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Significant Scots
William Murray

MURRAY, WILLIAM, earl of Mansfield, and lord chief justice of the King’s Bench, the fourth son of Andrew, viscount Stormont, was born at Perth on the 2nd March, 1704. [Holliday’s Life of Mansfield, p. 1. Roscoe’s Lives of British Lawyers, 171.] In 1719, he was admitted a king’s scholar at Westminster. On the 18th June, 1723, he entered Christ church, Oxford, having been first in the list of those promoted to the university. In 1730, he visited the continent, after having graduated as master of arts; and, on his return, was called to the bar at Michaelmas term 1731. As a schoolboy and student, he gained prizes, and is said to have shown promise of literary distinction; while, even after having joined his profession, he did not appear to direct his powers to the acquisition of legal knowledge. The office of a special pleader frequently damps the energy of talents formed to cast honour on the bar or the bench; and Murray, along with many who have, and many who have not, been able to overcome the rigid barrier to the pursuit in which their talents made them capable of shining, was generally esteemed more fitted for a scholar than a lawyer. It is probable that the success of his first attempts showed him how successfully he might employ his energies in this direction. He was early engaged in a few important appeals, his appearance in which brought so speedy an accumulation of business, that it is said to have been remarked by himself, that he never knew the difference between absolute want of employment, and a professional income of 3000 a-year. He soon threw the whole powers of his mind into the most minute acquirements necessary to procure eminence as a speaker, and is known to have been caught practising gesture before a mirror, with his friend Pope at his side acting as teacher of elocution. The intimacy with the illustrious poet probably commenced in similarity of pursuits (for Murray wrote poetry in his youth, which has fallen into probably merited oblivion), and was fostered by the absence of rivalry in after life. Pope condescended to turn his verses into compliments on his forensic friend, and the latter must have felt what the Roman has so well described, "pulchrum est laudari a laudato." It would be difficult to conceive a greater incentive to the rising ambition of an aspiring mind than these concluding lines:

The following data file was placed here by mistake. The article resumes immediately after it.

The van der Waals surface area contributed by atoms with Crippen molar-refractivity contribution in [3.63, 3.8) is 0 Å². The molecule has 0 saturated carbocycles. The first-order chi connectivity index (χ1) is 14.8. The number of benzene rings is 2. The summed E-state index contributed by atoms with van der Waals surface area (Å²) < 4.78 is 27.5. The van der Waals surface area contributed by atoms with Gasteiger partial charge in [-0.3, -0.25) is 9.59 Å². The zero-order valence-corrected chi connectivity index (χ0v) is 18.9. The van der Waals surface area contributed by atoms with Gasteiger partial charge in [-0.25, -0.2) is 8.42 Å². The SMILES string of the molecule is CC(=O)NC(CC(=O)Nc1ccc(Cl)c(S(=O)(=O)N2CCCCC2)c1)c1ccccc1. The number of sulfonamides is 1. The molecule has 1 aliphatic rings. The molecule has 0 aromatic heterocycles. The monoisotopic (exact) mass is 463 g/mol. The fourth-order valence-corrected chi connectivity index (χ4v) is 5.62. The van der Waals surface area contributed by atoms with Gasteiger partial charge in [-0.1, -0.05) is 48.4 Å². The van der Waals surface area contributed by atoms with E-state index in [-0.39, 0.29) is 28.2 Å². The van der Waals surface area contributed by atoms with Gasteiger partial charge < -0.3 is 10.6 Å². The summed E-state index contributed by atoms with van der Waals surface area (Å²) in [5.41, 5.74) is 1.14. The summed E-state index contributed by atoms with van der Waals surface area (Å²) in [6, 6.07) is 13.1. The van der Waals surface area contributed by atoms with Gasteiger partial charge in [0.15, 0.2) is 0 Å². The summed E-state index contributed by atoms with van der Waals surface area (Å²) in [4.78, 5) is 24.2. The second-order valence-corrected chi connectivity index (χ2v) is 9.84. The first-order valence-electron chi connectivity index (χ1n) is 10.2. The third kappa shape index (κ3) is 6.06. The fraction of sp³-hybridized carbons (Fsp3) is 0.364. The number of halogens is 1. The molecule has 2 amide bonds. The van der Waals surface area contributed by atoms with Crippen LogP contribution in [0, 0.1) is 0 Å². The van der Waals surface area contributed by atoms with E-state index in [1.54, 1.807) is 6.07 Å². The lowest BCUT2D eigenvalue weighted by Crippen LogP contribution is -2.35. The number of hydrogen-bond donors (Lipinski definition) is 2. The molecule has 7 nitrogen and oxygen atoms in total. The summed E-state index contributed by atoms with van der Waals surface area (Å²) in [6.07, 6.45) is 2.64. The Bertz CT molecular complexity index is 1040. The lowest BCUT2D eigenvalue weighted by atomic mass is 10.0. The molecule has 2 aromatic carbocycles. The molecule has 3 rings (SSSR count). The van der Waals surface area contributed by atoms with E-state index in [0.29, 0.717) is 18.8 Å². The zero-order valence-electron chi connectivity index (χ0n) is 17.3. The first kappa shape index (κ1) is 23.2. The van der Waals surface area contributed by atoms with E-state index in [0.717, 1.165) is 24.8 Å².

"Graced as thou art with all the power of words,
So known, so honoured, in the house of Lords—
Conspicuous scene! another yet is nigh,
More silent far, where kings and poets lie;
Where Murray (long enough his country’s pride)
Shall be no more than Tully or than Hyde!"

Like lord Eldon, he made the first exhibition of his full power in commanding a jury, from the accidental illness of his senior counsel; a circumstance which happened in the action for criminal conversation brought by Theophilus Cibber against Mr Sloper. He requested a postponement for an hour, and never being void of self-possession except when personally attacked, he omitted nothing which his opportunities enabled him to accomplish, and made an impressive charge, which produced a decided effect in favour of his client. He soon after employed in a professional service which may be said to have been in defence of his native country. When, after the murder of Porteous, the lords passed and sent down to the commons a bill for disqualifying and imprisoning the provost of Edinburgh, abolishing the city guard, and taking away the gates of the Netherbow port, he, assisted by Barnard, Shippen, Ogelthorpe, and most of the Scots members, pertinaciously resisted the insulting measure through a stormy conference, and was partly the means of lopping away the portion most offensive to the public; and the bill as returned and passed by the lords, merely disqualified the provost, and imposed a fine of 2000 on the city, for the benefit of the widow of Porteous. Murray’s services on this occasion were rewarded by the freedom of the city of Edinburgh, which was presented to him in a gold box. [Coxe’s Walpole, i. 495.]